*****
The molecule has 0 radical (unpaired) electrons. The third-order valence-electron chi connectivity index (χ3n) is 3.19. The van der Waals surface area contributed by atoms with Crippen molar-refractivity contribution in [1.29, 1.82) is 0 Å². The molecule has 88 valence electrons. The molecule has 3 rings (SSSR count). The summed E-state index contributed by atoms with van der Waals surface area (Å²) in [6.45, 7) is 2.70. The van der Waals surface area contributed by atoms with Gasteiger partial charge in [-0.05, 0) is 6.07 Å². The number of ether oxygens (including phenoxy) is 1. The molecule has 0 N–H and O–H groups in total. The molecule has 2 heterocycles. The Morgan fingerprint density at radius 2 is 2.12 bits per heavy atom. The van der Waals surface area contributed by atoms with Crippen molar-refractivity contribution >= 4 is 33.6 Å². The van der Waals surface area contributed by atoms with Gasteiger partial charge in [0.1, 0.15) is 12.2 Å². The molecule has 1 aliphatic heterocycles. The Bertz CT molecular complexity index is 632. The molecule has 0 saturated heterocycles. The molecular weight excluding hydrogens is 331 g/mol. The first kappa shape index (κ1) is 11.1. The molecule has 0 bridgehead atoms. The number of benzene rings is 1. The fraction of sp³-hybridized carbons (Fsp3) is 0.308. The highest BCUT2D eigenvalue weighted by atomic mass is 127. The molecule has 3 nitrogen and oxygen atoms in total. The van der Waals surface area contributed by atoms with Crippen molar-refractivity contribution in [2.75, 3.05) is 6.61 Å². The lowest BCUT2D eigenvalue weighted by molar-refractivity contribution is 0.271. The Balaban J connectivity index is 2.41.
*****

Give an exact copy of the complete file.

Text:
The molecule has 0 radical (unpaired) electrons. The third-order valence-electron chi connectivity index (χ3n) is 3.19. The van der Waals surface area contributed by atoms with Crippen molar-refractivity contribution in [1.29, 1.82) is 0 Å². The molecule has 88 valence electrons. The molecule has 3 rings (SSSR count). The summed E-state index contributed by atoms with van der Waals surface area (Å²) in [6.45, 7) is 2.70. The van der Waals surface area contributed by atoms with Gasteiger partial charge in [-0.05, 0) is 6.07 Å². The number of ether oxygens (including phenoxy) is 1. The molecule has 0 N–H and O–H groups in total. The molecule has 2 heterocycles. The Morgan fingerprint density at radius 2 is 2.12 bits per heavy atom. The van der Waals surface area contributed by atoms with Crippen molar-refractivity contribution >= 4 is 33.6 Å². The van der Waals surface area contributed by atoms with Gasteiger partial charge in [0.1, 0.15) is 12.2 Å². The molecule has 1 aliphatic heterocycles. The Bertz CT molecular complexity index is 632. The molecule has 0 saturated heterocycles. The molecular weight excluding hydrogens is 331 g/mol. The first kappa shape index (κ1) is 11.1. The molecule has 0 bridgehead atoms. The number of benzene rings is 1. The fraction of sp³-hybridized carbons (Fsp3) is 0.308. The highest BCUT2D eigenvalue weighted by atomic mass is 127. The molecule has 3 nitrogen and oxygen atoms in total. The van der Waals surface area contributed by atoms with Crippen molar-refractivity contribution in [2.75, 3.05) is 6.61 Å². The lowest BCUT2D eigenvalue weighted by molar-refractivity contribution is 0.271. The Balaban J connectivity index is 2.41.